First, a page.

Monroe seeks sales tax levy increase to add police

MONROE — Police in Monroe are asking voters to approve a sales tax increase proposal on the primary election ballot.

If approved, the levy would add one-tenth of 1 percent to Monroe’s sales tax, now at 8.6 percent, effectively adding 10 cents sales tax for a $100 purchase.

The new levy would generate an estimated $309,353 in annual revenue, Police Chief Tim Quenzer said. State law would require Monroe to transfer about $46,400 of that to Snohomish County government. The rest would go toward the city’s crime and justice needs.

The first step would be hiring two new police officers, Quenzer said.

“It would put more officers on the street,” department spokeswoman Debbie Willis said.

The department has made roughly $1 million in cuts in recent years, including officer and civilian positions.

Before the cuts, the department assigned officers to three beats within the city, Quenzer said. That meant quicker response times, and gave officers a work-around if key routes were clogged by traffic or passing trains.

Staffing cuts have reduced the department to two beats, and the number of daily emergency calls per officer has risen, Quenzer said. Meanwhile, because Monroe is the transportation hub for east county, its daytime traffic is more like that of a town more than double its size, he said.

The chief also cited the department’s costly large-scale investigations in recent years, including an unsolved homicide from 2012. The department has spent roughly $25,000 in that case just on DNA testing, he said. Some of the money came from the city’s traffic-enforcement cameras, but the cameras are set to be taken down later this year.

The measure requires a simple majority to pass, said Garth Fell, county elections manager. Voters did not approve a similar levy Monroe ran in 2011.

Monroe has 29 funded commissioned police officer positions, not including the chief and deputy chief. Six unfunded positions are vacant.

The Monroe police budget for 2013 is $5.2 million. If voters approve the sale tax increase, its collection would start in January.

Signs posted in town and other promotional materials were paid for by the officers guild. The chief also visited with community groups and faith groups to talk up the levy.

Rikki King: 425-339-3449; rking@heraldnet.com.

More in Local News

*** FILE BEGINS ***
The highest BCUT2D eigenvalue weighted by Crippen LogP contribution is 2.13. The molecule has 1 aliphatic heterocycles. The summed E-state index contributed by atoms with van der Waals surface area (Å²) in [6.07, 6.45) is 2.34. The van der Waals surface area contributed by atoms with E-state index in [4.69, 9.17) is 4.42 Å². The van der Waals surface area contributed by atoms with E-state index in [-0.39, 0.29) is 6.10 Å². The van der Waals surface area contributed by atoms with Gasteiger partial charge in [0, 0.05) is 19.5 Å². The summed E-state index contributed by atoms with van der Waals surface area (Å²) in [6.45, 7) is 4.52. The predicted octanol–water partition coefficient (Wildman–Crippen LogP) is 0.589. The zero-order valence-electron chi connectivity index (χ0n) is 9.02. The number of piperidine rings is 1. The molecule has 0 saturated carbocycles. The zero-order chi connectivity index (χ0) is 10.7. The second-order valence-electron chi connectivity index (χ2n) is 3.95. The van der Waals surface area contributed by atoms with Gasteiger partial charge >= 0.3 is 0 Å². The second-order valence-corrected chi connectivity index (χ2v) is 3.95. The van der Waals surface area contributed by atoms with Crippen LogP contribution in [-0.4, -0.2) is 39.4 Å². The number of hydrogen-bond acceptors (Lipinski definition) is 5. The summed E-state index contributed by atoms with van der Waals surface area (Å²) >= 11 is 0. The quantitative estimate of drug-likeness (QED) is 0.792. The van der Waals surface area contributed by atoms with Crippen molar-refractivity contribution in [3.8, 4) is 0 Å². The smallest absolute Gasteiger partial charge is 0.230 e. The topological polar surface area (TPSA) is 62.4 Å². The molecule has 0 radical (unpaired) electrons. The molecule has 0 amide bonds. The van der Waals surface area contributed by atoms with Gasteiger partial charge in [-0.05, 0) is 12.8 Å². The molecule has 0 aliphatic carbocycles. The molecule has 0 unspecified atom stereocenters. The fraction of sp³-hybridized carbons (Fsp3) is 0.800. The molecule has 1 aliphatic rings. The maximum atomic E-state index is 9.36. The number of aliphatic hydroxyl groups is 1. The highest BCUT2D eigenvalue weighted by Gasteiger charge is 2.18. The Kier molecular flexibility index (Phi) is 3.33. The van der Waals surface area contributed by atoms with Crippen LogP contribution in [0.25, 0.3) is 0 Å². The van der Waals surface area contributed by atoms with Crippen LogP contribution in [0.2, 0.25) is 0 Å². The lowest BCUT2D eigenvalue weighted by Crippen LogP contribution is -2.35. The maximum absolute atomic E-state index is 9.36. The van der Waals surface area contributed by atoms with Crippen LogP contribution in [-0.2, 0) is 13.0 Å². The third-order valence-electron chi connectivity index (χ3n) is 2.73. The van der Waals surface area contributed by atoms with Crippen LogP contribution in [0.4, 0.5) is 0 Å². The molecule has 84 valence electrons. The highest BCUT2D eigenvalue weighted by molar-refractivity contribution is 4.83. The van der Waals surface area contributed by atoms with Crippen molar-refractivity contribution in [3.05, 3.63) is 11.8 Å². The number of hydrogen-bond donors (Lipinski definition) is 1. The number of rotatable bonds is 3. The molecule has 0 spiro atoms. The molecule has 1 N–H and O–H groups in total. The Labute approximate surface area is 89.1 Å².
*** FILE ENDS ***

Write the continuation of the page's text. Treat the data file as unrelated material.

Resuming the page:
Former Monroe cop loses appeal on sex crimes conviction

Once a highly respected officer, he was found guilty of secretly videotaping his kids’ babysitter.

Suspect sought in two Everett bank robberies

He’s described as 5-foot-10 to 6-foot-1, with dark hair and a goatee, and may have a neck tattoo.

Video shows man suspected of attacking a woman in Edmonds

The man allegedly threw her on the ground, then ran away after the she began kicking and screaming.

Two missing men found, one alive and one dead

The man found alive was found in an apartment across the hallway and taken to a hospital.

Darrington School Board dealing with upheavals

The crux of the controversy seems to be the superintendent’s job.

Alaska Airlines has selected destinations for new service from Paine Field. (Alaska Airlines)
Alaska Airlines will fly from Everett to 8 West Coast cities

Two destinations that didn’t make the list were Spokane and Hawaii.

Train kills man who was trying to get off tracks in Monroe

The conductor said he attempted to stop after sighting the man, who’d been lying on the rails.

Front Porch

EVENTS Construction to start on housing project A groundbreaking is scheduled for… Continue reading

FILE - This Tuesday, May 30, 2017 file photo, former Washington Gov. John Spellman, second from left, leaves a memorial service in Renton, Wash. Spellman, the last Republican governor elected in Washington, has died at age 91. Spellman’s son, Seattle attorney David Spellman, confirmed his death Tuesday, Jan. 16, 2018. (AP Photo/Ted S. Warren,File)
John Spellman was last GOP governor of Washingon

He had spent recent weeks “being very disappointed with the Cougs and the Huskies,” his son said.

Most Read